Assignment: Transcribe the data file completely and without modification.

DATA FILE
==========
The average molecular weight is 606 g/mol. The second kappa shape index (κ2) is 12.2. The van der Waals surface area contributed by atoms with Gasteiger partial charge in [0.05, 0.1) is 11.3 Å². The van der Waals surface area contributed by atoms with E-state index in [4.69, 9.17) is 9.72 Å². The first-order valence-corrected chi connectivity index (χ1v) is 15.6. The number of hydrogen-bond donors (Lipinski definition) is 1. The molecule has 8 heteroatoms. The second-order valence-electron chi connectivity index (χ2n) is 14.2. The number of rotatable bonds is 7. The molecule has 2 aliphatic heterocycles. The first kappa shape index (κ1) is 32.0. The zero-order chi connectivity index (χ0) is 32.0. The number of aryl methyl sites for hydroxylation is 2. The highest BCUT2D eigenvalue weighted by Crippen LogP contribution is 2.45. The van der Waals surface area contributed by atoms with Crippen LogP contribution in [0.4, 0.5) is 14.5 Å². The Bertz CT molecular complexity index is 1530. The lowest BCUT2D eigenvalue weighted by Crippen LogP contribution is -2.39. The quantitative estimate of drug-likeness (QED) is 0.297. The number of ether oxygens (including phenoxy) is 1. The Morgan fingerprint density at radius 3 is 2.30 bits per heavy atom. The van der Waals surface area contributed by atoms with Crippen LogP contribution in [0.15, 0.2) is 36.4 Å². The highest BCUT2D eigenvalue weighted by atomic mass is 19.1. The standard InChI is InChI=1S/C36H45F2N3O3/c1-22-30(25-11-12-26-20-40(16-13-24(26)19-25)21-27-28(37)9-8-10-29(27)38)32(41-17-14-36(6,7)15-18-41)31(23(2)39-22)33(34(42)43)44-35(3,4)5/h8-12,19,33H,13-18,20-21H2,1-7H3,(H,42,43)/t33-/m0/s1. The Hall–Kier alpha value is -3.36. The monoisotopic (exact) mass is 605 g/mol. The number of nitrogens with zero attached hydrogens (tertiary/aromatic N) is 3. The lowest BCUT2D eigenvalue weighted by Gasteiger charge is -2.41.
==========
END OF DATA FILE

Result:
The average molecular weight is 606 g/mol. The second kappa shape index (κ2) is 12.2. The van der Waals surface area contributed by atoms with Gasteiger partial charge in [0.05, 0.1) is 11.3 Å². The van der Waals surface area contributed by atoms with E-state index in [4.69, 9.17) is 9.72 Å². The first-order valence-corrected chi connectivity index (χ1v) is 15.6. The number of hydrogen-bond donors (Lipinski definition) is 1. The molecule has 8 heteroatoms. The second-order valence-electron chi connectivity index (χ2n) is 14.2. The number of rotatable bonds is 7. The molecule has 2 aliphatic heterocycles. The first kappa shape index (κ1) is 32.0. The zero-order chi connectivity index (χ0) is 32.0. The number of aryl methyl sites for hydroxylation is 2. The highest BCUT2D eigenvalue weighted by Crippen LogP contribution is 2.45. The van der Waals surface area contributed by atoms with Crippen LogP contribution in [0.4, 0.5) is 14.5 Å². The Bertz CT molecular complexity index is 1530. The lowest BCUT2D eigenvalue weighted by Crippen LogP contribution is -2.39. The quantitative estimate of drug-likeness (QED) is 0.297. The number of ether oxygens (including phenoxy) is 1. The Morgan fingerprint density at radius 3 is 2.30 bits per heavy atom. The van der Waals surface area contributed by atoms with Crippen LogP contribution in [0.15, 0.2) is 36.4 Å². The highest BCUT2D eigenvalue weighted by atomic mass is 19.1. The standard InChI is InChI=1S/C36H45F2N3O3/c1-22-30(25-11-12-26-20-40(16-13-24(26)19-25)21-27-28(37)9-8-10-29(27)38)32(41-17-14-36(6,7)15-18-41)31(23(2)39-22)33(34(42)43)44-35(3,4)5/h8-12,19,33H,13-18,20-21H2,1-7H3,(H,42,43)/t33-/m0/s1. The Hall–Kier alpha value is -3.36. The monoisotopic (exact) mass is 605 g/mol. The number of nitrogens with zero attached hydrogens (tertiary/aromatic N) is 3. The lowest BCUT2D eigenvalue weighted by Gasteiger charge is -2.41.